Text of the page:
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Monday, September 7, 2015

What Vegetables To Plant In The Fall

What vegetables can you plant in the fall garden? If you have mild winters like Southern California or a cold frame to grow winter vegetables, now is the time to start planning and in many places you should already be planting your fall vegetable garden.

I am slowly clearing out sections of old plants from the summer and prepping the garden for fall planting. Our daytime temperatures are still very high which makes seed germination difficult but having the soil ready for a week when temperatures are cooler is my goal. 

urban garden, pumpkin patch

For those chicken owners, don't forget to save your edible garden plants for chickens. They will enjoy munching on them and then you can toss them into the compost. I do not however give them my tomato plants, potato vines or any diseased plants I do not want to end up in my compost bin. Better yet, if you can safely let your chickens clean out your garden for you, let them. I cannot do this in my front yard garden but I do let them do it in my backyard vegetable garden.

 I have a complete list of what I plant in my urban garden listing vegetables to plant in fall for Southern California.

What vegetables to to plant in the fall

 I have a complete list of what I plant in my urban garden listing vegetables to plant in fall for Southern California. Think of greens and root vegetables. Many types of kale are frost hardy and can survive pretty low night time temperatures.

Of course for my area, we have a 12 month growing season. We really have two summer planting times, spring and early fall and then we can grow cool season crops from late fall to spring.

Burpee has a great tool. You put in your zip code and then click on your growing calendar and it lists exactly what you can plant and when for your growing zone including vegetables to plant in fall and winter.

Vegetables to plant in fall for spring harvest include your cool season root vegetables. I put loads of beets in every year and do several successive plantings so I always have them. This year I would like to try planting some parsnips. We love roasted root vegetables and parsnips would be a great addition.

Growing your own root vegetables in good organic soil, provides you with nutrients that we are lacking nowadays from crops grown in over worked, chemically laden soil.

I cannot stress enough, how satisfying it is, to head to your kitchen garden and harvest fresh vegetables that you serve within hours of picking. Maximum vitamins and nutrients, organic and money saving right there in your garden. Plus the exercise you get working that garden only adds to the benefits.

6 comments:

Chris K in Wisconsin said...

I have meant to ask you how your tomatoes turned out this year. We had "talked" about it this Spring when you were planting. You said you were doing the method where you lie the plant down and I said we have done that for about 25+ years and always have an amazing crop. We had SO MANY tomatoes this year and I was wondering how yours turned out?? Hope they were good. I'm sure with the water restrictions it has been a long season for you.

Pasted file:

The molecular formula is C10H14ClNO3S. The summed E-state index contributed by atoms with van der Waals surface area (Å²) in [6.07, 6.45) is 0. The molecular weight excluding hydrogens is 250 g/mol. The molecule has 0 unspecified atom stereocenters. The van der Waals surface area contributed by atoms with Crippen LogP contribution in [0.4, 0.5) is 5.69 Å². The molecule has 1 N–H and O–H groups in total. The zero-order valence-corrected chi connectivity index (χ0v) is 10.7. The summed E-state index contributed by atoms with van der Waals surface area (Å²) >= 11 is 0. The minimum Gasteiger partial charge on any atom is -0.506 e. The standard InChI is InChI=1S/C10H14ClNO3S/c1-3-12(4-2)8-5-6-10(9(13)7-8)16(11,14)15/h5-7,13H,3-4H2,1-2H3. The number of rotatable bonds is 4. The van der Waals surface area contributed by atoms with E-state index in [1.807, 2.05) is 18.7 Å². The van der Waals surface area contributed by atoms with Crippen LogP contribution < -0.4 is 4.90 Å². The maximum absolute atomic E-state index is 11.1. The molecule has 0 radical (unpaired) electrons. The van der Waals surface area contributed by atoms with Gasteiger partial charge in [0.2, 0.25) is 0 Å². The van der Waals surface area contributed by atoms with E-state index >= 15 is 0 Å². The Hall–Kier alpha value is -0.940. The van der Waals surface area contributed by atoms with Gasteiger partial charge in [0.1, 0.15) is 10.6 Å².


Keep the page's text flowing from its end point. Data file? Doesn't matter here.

Sunny Simple Life said...

Hi Chris. Yes in the spring they did wonderful but I think the drought conditions made for a challenging growing year. Between the critters eating them, spider mites and the worst case of tomato hornworm , I hardly have any left. I have planted a few for fall picking. Glad to hear you had a bumper crop. What did you do with them all?

Chris K in Wisconsin said...

Made a LOT of chunky tomato sauce for the freezer. We froze it in 3 cup bags and sealed them. They are all stacked in the freezer. I do make a lot of soup, spaghetti and chili in the fall and winter, so I know we will use it. I have 24 of the 3 cup bags put up!! We have given a lot of 'maters away, and they are still coming on the plants. It was a great season. I also had more peppers than I have ever had. Those are also still setting and growing. The cukes and zukes did not do much. Every year is so different.

Art @ Home said...

yummy beets.... I haven't had any since last winter! Are y'all still having a drought? We've had too much rain this summer....I have black spots all over my hydrangeas. *Sadface*

martinealison said...

Bonjour,

J'aime la manière que vous écrivez vos billets... Cette semaine, je vais m'occuper de ma verveine et faire ma liqueur...
Je concocte aussi mes confitures de figues et prunes du jardin.

Gros bisous ♡

daisy g said...

I can't wait for beets to be ready! It's been a long time...

I have started putting in our fall crops as well. So many things to look forward to. Beans, snap peas, lettuce, broccoli. It's gonna be good.
Enjoy your fall garden!

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